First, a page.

By Tammy Purcell/Engage Louisa
The Louisa County Planning Commission met August 17 for a long-term planning work session where members continued a discussion from July about proposed regulations for short-term rentals, a popular lodging option typically offered on online platforms like Vrbo and Airbnb.
STRs have exploded in popularity in Louisa County over the last several years, especially around Lake Anna. They’ve attracted both tourists and investors to the lake, stirring concerns among some year-round residents who argue that the rentals are businesses operating in residential neighborhoods and threaten the character of their community, public safety and the health of the lake. Some residents have complained at county meetings that STRs in their neighborhoods are frequently overcrowded, and they worry about failing septic systems harming the lake’s water quality.
County officials have grappled with how to regulate the temporary lodging option for more than a year. Late last year, officials shelved a proposed ordinance that would’ve established a county-wide short-term rental registry, implemented a controversial occupancy cap, and mandated regular septic system inspections. The proposed ordinance met resistance from some in the business community, who worried the occupancy cap would hurt tourism. County officials also expressed concerns about potential changes in state law regarding how localities can regulate STRs.
A new proposal takes a different approach, laying out broad rules for STRs in residential zoning in the county’s designated growth areas, leaving them unregulated in agricultural zoning and requiring STR operators to obtain a Conditional Use Permit in most other zoning designations.
After a lengthy discussion at a pre-meeting work session in July about a draft ordinance that would regulate short-term rentals, the Planning Commission decided it wanted to talk about the issue some more.
The commission agreed to discuss the proposed regulations again at an August 10 work session, prior to its regular monthly meeting, and didn’t set a date for a public hearing where they’d likely vote on whether to recommend that the Board of Supervisors approve the rules.
Supervisors sent the draft to the commission for review at its June 20 meeting after a previous effort to regulate short-term rentals stalled last year. Currently, the lodging option, typically offered on platforms like Vrbo and Airbnb, isn’t sanctioned by the county. But Assistant County Administrator Chris Coon said there are at least 460 short-term rentals operating here, according to the Commissioner of Revenue’s Office, which is tasked with collecting the county’s two percent transient occupancy tax. Many but not all of the rentals are clustered around Lake Anna.
The proliferation of short-term rentals around the lake has stirred controversy with some residents complaining that STRs are businesses operating in residential neighborhoods.
In response, the county crafted a proposed ordinance last year that included a two-person per bedroom occupancy cap for many homes—in accord with Virginia Department of Health guidelines for homes using septic systems—and mandated periodic septic system inspections, among other rules.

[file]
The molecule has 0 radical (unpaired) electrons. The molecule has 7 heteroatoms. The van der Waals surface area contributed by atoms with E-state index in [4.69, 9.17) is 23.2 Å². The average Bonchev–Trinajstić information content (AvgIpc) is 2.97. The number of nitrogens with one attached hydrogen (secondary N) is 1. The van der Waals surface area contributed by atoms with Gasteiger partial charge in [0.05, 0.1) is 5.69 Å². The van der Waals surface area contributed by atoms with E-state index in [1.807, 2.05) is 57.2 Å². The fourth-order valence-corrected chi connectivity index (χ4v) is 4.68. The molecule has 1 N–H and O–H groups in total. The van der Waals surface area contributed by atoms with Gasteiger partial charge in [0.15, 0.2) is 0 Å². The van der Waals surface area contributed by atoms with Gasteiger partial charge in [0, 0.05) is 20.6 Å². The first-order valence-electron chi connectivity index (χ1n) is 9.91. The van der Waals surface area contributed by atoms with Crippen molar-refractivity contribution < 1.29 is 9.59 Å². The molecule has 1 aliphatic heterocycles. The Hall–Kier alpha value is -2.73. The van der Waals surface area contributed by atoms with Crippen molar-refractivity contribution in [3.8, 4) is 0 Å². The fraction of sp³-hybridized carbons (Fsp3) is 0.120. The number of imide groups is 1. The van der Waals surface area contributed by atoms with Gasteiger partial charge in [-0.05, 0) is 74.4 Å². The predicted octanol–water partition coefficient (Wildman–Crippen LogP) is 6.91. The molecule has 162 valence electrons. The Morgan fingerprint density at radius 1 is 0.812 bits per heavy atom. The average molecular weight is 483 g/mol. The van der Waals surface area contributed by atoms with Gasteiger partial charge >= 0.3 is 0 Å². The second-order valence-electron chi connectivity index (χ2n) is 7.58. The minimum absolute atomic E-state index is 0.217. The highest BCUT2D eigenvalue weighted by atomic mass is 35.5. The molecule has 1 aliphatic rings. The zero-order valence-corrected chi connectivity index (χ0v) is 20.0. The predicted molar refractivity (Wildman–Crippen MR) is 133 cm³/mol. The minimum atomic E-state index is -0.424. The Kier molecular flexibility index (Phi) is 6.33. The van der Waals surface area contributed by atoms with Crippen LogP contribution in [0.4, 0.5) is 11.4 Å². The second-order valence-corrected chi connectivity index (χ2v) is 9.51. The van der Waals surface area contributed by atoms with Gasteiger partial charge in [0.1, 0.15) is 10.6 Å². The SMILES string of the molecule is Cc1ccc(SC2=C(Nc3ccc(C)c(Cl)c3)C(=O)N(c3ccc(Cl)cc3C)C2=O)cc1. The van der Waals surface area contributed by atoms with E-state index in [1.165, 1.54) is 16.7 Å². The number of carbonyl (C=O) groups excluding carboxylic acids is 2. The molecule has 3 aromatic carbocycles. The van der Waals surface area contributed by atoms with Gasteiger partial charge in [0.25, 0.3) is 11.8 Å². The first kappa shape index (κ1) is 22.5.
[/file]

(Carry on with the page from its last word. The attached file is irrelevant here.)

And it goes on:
County officials ultimately shelved the proposal, citing concerns that the General Assembly would change how it permits localities to regulate STRs. The new proposal relies on the county’s zoning code instead of a section of state code specific to short-term rentals.
Coon said the draft ordinance seeks to balance community concerns about the rentals with the rights of those operating them by implementing “common sense” rules. He has described the draft as offering “a little bit less specificity but cast(ing) a broader net” than the previous proposal.
But several commissioners expressed concerns about the draft, in part, because it lacked specificity. They wondered if the ordinance would solve any of the complaints that prompted the county to consider regulations, suggested its provisions would be difficult to enforce and contended that STR owners wouldn’t know exactly what they need to do to abide by the rules.
Broadly, the proposed rules impose some regulations on STRs in densely populated areas where they’ve seemingly caused the most concern while largely avoiding regulations in the county’s most rural reaches.
The ordinance defines STRs as “the rental of a dwelling for periods of 30 days or less” and designates it as a commercial use. It permits STRs by-right with some restrictions on property zoned residential (R-1 GAOD, R-2 GAOD) in the county’s designated growth areas, as defined in the 2040 Comprehensive Plan, as well as on property zoned for resort development (RD). Virtually all waterfront real estate on Lake Anna is included in a growth area. STRs operating in these zoning designations would be required to:
– provide a point of contact for their property to Louisa County and its subdivision’s governing body, if applicable;